A truck loaded with groceries from the government sits in the Catia neighborhood on the outskirts of Caracas, Venezuela, on Saturday, July 2, 2016. In an attempt to regain control, President Nicolas Maduro tapped party loyalists called the Local Committees for Supply and Production (CLAPs), and put them in charge of distributing as much as 70% of the nation’s food. Now, that distribution is in the hands of the military. (Photo by Manaure Quintero/Bloomberg)

If Chavista moderates even exist, they will have to fight among themselves if they are to do anything about Maduro’s tilt to a closed economy. Some Chavista lawmakers have even suggested the legislative branch should be abandoned. Democracy in Venezuela is on the wane.

Maduro’s claim that the country’s economic woes are due to an “economic war” waged by the opposition and the private sector can rally his base. This is especially true if he brings up Washington involvement. Chavez loyalists hate the U.S. for its role in backing a failed coup against Chavez in 2002. 

Nomura’s strategist Morden thinks the main thing to watch now is Lopez. How does the military manage to control food distribution and what will it do with trade at the ports, which is now under its command. The market has no faith this will succeed.

“The centralization or maybe efficient control of bad policies will not resolve the economic crisis,” Morden wrote.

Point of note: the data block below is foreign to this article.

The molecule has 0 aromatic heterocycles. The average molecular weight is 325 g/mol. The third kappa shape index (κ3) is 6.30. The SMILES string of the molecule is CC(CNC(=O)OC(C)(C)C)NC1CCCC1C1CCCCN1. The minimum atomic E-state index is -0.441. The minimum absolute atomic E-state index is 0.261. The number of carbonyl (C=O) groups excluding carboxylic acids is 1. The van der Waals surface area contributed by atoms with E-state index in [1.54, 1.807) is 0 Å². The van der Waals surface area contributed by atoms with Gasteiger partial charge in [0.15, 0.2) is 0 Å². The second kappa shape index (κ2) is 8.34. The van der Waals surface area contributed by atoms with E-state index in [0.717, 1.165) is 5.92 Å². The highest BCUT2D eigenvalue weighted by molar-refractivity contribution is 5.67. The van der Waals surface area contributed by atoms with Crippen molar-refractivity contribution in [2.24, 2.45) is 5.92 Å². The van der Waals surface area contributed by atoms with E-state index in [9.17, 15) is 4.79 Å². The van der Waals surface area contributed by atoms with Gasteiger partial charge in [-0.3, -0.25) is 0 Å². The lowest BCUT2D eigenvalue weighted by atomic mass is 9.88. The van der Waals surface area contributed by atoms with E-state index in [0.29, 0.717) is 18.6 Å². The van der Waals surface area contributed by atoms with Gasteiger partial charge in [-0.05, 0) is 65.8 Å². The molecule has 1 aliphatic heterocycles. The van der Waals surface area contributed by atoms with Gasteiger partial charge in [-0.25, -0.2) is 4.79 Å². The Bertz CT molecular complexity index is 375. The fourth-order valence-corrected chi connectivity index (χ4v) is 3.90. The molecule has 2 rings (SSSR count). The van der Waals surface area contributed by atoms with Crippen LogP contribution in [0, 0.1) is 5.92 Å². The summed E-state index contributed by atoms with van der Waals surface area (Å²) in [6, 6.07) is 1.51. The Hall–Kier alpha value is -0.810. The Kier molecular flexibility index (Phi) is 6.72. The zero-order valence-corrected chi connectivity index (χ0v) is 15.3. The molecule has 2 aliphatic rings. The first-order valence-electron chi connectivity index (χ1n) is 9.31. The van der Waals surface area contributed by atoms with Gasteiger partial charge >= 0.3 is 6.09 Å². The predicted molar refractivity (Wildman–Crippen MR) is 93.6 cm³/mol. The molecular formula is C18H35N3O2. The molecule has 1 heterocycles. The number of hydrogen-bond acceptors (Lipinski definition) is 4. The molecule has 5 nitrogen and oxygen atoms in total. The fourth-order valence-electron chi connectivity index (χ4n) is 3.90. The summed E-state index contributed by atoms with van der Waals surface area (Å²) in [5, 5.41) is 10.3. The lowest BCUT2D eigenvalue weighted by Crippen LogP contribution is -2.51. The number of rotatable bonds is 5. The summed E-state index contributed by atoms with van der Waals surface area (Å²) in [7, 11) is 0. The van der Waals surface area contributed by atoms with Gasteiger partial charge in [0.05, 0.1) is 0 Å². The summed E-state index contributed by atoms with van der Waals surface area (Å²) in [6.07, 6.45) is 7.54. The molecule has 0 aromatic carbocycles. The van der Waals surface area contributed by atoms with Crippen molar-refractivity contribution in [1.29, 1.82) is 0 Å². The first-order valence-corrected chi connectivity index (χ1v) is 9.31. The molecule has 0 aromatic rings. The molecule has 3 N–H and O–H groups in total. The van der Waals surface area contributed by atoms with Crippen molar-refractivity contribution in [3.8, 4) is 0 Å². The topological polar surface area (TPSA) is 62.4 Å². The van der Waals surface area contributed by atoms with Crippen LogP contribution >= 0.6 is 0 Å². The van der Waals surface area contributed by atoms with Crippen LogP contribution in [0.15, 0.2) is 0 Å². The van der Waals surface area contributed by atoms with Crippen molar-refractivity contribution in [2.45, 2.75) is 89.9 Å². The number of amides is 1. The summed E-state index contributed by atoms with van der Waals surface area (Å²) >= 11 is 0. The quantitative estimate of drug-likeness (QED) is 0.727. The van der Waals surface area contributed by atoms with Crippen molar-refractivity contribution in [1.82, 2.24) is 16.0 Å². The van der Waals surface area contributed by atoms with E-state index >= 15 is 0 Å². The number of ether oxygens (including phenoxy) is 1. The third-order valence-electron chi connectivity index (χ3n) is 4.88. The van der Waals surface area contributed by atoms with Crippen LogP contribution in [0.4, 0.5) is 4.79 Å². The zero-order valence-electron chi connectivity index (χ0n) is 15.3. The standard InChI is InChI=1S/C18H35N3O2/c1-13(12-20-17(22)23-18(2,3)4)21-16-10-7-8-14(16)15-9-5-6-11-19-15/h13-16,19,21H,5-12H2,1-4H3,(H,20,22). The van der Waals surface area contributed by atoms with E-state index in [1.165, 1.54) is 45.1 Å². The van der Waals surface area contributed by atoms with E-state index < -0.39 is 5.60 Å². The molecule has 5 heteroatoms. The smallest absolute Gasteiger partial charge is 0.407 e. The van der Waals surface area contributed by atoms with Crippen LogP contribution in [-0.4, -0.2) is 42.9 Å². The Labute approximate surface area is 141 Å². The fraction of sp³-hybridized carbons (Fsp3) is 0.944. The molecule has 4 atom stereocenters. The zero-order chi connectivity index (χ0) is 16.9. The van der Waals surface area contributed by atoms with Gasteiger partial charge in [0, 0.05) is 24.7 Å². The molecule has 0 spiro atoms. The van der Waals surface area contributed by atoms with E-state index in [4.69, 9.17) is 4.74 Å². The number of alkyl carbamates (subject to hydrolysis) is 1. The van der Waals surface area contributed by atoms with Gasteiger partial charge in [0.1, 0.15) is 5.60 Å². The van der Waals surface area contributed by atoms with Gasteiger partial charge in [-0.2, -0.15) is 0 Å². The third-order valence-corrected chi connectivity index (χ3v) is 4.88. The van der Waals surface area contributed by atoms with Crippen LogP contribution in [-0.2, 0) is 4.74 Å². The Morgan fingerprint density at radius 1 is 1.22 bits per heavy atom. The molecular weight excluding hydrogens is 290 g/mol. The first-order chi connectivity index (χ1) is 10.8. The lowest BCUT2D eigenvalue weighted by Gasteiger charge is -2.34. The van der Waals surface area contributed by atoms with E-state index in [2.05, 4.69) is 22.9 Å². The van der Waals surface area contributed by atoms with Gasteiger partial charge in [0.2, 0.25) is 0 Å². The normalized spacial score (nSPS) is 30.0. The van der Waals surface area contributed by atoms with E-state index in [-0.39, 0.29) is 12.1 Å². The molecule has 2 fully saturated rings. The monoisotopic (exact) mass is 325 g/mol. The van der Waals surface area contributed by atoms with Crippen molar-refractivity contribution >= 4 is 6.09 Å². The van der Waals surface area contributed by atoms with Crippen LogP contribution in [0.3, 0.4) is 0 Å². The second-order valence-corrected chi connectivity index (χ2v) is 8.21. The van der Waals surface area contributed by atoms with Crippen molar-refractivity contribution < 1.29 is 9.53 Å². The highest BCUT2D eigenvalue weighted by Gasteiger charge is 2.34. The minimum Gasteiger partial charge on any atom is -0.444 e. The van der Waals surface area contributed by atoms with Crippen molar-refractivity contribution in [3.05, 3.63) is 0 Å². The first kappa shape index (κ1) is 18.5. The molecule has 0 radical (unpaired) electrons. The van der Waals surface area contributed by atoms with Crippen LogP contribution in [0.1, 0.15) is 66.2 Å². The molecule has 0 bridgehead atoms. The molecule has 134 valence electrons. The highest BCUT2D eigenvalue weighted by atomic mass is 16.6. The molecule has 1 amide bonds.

Venezuela’s opposition leader Henri Falcon supposedly endorsed Lopez,saying he represents more of the institutional faction of the military and this may allow him more power over the repressive military leaders backing Maduro.

Lopez could be a straw man. There has been no mainstream reports of dissent from the military and the ‘Chavistas’ that have criticized the Maduro Administration’s handling of the crisis. There are regional elections this fall. That will tell a lot about the future of the Socialist Party, and the grip it has, if any, on the collective imagination.

“It is still our base case scenario that the intensity of economic stress forces a political transition,” says Morden. “However, we cannot ignore the recent autocratic trend.”

Meanwhile, the recall referendum faces impossible administrative hurdles thanks to a biased election authority that is likely to derail the process. Last month, Maduro said there would be no recall vote until next year. That’s like Bill Clinton saying the House of Representatives cannot vote on his impeachment until he says so.

Political risk could pull the rug out from under junk bond traders hoping for a repeat of Argentina.

Venezuela’s 10 year bond traded at 11.73% yield on Thursday July 14, rising 16.2% in just four days and is now up over 11% in four weeks as the market prices in the ‘Cubanization’ of the country.

Investors are hoping to double their money like they did in Argentina, but to do that, Venezuela will have to take the road less traveled — one that gives the private sector more say over the country. Despite the economic crisis in Argentina, the exit of Cristina Kirchner now has three year Argentina bonds at negative yieldBond prices are up 100.24% in the last 12 months.